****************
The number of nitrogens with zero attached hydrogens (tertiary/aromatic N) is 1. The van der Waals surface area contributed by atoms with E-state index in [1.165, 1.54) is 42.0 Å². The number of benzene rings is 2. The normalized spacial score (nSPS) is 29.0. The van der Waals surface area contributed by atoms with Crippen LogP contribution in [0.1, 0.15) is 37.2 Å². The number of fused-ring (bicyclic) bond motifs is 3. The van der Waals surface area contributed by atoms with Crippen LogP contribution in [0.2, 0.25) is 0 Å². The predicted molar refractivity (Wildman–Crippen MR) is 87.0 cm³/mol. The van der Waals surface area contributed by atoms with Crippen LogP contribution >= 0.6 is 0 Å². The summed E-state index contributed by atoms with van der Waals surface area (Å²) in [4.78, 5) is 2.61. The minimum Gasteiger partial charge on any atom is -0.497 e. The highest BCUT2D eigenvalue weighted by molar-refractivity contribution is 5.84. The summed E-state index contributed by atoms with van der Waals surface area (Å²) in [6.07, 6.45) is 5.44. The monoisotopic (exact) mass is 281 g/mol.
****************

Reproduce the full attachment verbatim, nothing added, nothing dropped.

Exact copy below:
The number of nitrogens with zero attached hydrogens (tertiary/aromatic N) is 1. The van der Waals surface area contributed by atoms with E-state index in [1.165, 1.54) is 42.0 Å². The number of benzene rings is 2. The normalized spacial score (nSPS) is 29.0. The van der Waals surface area contributed by atoms with Crippen LogP contribution in [0.1, 0.15) is 37.2 Å². The number of fused-ring (bicyclic) bond motifs is 3. The van der Waals surface area contributed by atoms with Crippen LogP contribution in [0.2, 0.25) is 0 Å². The predicted molar refractivity (Wildman–Crippen MR) is 87.0 cm³/mol. The van der Waals surface area contributed by atoms with Crippen LogP contribution >= 0.6 is 0 Å². The summed E-state index contributed by atoms with van der Waals surface area (Å²) in [4.78, 5) is 2.61. The minimum Gasteiger partial charge on any atom is -0.497 e. The highest BCUT2D eigenvalue weighted by molar-refractivity contribution is 5.84. The summed E-state index contributed by atoms with van der Waals surface area (Å²) in [6.07, 6.45) is 5.44. The monoisotopic (exact) mass is 281 g/mol.